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Can Mays have an impact as a rookie?

Singletary is high on Niners' safety, but questions still remain. Matt Bowen

Print This July 02, 2010, 06:01 AM EST

Earlier this week, in a story from Phil Barber of the Press Democrat, Niners head coach Mike Singletary had plenty of strong words about safety Taylor Mays. The coach talked about the rookie and his dedication to the San Francisco offseason, his attention to detail in practice and willingness to understand the defense he will be playing in come September.

Basically, everything you want to hear about a rookie. Too often, these rooks roll into OTAs and minicamp with big resumes only to disappoint the coaching staff and the veteran players as well.

In short, they become an after thought once the game plans are handed out in meetings come the regular season.

I talked to plenty of people in the league about the former USC product after the draft. From what I heard, there was never a question about Mays’ ability as an athlete. We could judge that ourselves from his workouts back in Indy at the combine. One of the rare—very rare—players that come into this league with that ideal blend of size, speed and power.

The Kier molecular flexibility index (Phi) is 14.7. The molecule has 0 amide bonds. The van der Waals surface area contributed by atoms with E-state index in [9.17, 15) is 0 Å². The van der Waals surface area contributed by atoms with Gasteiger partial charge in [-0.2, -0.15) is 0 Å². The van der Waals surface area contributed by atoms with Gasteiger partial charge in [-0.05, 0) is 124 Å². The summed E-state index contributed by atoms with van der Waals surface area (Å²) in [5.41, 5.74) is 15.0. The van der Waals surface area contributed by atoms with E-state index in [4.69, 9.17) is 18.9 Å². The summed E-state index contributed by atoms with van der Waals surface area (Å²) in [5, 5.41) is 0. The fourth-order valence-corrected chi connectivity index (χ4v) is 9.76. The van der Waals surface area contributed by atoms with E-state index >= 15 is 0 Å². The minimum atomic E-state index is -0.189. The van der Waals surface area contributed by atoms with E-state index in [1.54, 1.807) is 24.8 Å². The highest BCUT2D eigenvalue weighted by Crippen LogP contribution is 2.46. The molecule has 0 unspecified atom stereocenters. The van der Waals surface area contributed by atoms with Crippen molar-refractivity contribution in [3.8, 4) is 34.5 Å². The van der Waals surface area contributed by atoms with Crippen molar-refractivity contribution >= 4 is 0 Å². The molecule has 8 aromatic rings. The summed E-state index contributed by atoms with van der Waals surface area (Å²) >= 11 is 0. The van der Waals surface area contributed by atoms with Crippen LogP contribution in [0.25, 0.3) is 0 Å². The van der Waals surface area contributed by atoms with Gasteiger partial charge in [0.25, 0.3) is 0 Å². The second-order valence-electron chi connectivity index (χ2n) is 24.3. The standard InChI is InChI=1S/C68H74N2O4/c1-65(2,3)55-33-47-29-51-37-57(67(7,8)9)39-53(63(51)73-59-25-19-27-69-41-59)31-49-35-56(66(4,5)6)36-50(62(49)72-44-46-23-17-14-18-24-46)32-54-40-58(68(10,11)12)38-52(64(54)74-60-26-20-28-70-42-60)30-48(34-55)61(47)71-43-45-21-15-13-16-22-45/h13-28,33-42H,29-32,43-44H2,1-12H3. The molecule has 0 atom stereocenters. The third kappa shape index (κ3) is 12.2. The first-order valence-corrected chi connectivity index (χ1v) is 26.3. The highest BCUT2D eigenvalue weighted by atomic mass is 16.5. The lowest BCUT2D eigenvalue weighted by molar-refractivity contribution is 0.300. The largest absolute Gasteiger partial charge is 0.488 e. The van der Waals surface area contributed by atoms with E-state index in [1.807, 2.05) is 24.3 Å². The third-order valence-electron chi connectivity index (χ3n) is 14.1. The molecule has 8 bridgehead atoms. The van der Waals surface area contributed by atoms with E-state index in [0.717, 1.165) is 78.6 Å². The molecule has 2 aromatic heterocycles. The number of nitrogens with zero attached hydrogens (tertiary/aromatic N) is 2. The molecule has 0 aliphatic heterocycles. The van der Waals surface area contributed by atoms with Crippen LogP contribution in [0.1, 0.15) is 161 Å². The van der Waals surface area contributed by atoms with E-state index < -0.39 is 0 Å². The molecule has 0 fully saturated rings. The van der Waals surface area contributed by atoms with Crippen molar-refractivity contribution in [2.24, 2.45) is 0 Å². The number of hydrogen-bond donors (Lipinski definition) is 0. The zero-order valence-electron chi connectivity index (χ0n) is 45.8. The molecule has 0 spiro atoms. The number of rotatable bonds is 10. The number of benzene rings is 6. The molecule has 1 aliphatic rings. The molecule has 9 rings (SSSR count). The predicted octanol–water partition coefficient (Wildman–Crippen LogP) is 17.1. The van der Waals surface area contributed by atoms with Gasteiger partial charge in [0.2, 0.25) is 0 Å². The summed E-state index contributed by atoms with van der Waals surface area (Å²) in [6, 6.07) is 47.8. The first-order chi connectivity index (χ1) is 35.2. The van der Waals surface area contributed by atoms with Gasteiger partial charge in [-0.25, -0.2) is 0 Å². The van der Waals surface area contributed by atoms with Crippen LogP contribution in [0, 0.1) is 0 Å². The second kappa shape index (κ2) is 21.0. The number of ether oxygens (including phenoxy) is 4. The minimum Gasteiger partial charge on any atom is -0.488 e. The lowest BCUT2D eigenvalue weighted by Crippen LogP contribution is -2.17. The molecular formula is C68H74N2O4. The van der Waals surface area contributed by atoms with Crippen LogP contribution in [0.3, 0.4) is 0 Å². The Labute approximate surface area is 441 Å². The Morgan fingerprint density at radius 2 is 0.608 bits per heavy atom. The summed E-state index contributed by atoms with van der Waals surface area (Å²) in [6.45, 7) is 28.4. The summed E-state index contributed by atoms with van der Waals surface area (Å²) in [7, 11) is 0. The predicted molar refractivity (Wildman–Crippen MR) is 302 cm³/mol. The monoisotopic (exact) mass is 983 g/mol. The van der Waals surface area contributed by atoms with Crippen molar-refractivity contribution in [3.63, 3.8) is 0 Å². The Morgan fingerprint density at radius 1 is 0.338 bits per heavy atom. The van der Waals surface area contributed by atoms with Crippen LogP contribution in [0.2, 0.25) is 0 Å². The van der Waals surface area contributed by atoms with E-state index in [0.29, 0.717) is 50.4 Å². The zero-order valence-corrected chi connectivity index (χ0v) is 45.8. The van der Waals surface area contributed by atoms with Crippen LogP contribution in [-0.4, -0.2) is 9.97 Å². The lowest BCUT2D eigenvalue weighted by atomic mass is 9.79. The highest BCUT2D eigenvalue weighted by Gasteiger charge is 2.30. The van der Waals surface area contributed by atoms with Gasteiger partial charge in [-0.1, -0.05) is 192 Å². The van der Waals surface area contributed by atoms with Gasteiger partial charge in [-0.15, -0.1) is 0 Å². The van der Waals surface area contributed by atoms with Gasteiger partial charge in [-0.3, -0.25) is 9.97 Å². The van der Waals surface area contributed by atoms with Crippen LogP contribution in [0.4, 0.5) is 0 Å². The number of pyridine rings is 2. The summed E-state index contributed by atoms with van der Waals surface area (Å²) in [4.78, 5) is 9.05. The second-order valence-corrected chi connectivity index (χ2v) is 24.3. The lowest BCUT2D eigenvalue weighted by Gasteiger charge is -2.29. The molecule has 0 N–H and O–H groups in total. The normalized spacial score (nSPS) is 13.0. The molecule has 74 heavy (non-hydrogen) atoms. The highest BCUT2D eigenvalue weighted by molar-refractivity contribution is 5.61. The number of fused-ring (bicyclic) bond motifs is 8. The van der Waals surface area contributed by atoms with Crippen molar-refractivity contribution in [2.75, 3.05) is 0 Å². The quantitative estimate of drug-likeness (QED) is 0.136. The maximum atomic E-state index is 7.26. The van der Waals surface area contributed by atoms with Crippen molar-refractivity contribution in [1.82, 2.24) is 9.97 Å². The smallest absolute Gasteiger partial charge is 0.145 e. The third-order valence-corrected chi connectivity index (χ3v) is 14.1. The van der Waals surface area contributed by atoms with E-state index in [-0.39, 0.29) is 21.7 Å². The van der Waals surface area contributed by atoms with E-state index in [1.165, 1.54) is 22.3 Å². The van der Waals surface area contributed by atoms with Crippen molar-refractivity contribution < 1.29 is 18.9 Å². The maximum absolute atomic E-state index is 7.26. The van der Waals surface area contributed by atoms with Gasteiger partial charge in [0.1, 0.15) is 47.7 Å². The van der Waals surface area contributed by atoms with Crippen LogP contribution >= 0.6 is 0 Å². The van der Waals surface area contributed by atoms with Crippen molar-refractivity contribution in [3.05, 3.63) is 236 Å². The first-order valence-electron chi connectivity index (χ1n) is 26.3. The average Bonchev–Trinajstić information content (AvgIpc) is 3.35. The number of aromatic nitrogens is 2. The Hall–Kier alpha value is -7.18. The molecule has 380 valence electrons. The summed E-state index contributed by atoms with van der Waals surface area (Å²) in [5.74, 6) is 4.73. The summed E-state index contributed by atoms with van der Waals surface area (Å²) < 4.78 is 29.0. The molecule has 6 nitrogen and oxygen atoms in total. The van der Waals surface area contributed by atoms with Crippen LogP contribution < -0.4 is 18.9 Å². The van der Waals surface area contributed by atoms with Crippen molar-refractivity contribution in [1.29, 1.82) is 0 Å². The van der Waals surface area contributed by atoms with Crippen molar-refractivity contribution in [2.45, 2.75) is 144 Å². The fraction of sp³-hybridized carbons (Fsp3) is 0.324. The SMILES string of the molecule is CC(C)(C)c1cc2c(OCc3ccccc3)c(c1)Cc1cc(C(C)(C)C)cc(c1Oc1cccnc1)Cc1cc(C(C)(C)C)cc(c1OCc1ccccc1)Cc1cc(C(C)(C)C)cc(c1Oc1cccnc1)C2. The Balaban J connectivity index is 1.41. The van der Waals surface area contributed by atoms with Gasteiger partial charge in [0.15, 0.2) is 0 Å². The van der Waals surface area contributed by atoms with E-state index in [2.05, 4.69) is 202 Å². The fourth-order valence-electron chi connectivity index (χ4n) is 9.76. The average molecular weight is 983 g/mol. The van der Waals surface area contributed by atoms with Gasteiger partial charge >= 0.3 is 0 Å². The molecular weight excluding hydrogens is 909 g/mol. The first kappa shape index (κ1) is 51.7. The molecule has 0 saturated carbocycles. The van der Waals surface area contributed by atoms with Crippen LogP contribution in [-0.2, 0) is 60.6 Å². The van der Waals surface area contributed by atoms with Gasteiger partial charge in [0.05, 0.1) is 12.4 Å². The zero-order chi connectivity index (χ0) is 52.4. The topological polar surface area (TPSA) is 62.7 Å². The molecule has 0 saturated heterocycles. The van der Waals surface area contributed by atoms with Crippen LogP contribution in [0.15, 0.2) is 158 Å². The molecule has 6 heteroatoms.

The only issue: it didn’t translate on tape.

“Not a playmaker,” was the general opinion of scouts. Yes, there were defensive coaches in the league I talked to that were high on Mays—but not enough to use a first round pick on him.

Bottom line: you draft safeties in the first round if you project them to make plays at the NFL level. That’s it. Guys like Ed Reed, Troy Polamalu, Darren Sharper, etc. in today's game. They have staying power in this league because they show up and create impact situations on the field. That is what ther Niners want to see from Mays. Impact plays.

But, when we hear Singletary—a former player himself—speak so highly of a rookie, then we should listen. He sees it everyday and is a good judge of talent.

Does that mean we were wrong about Mays? Not yet, as the NFL game changes, takes a step forward and becomes so much more demanding when the pads go on in August. That is when the real competition begins and players start to separate themselves.

And, there are still questions to be answered. Can he play the middle of the field? Will he understand pro offensive schemes? Does he have the instincts to jump routes, to anticipate double moves and to make a play on the ball down the field?

That’s what we should all want to see from Mays. Does his game translate at the NFL level? It is a question we will ask of every high profile rookie, and we all get to see it play out starting next month.

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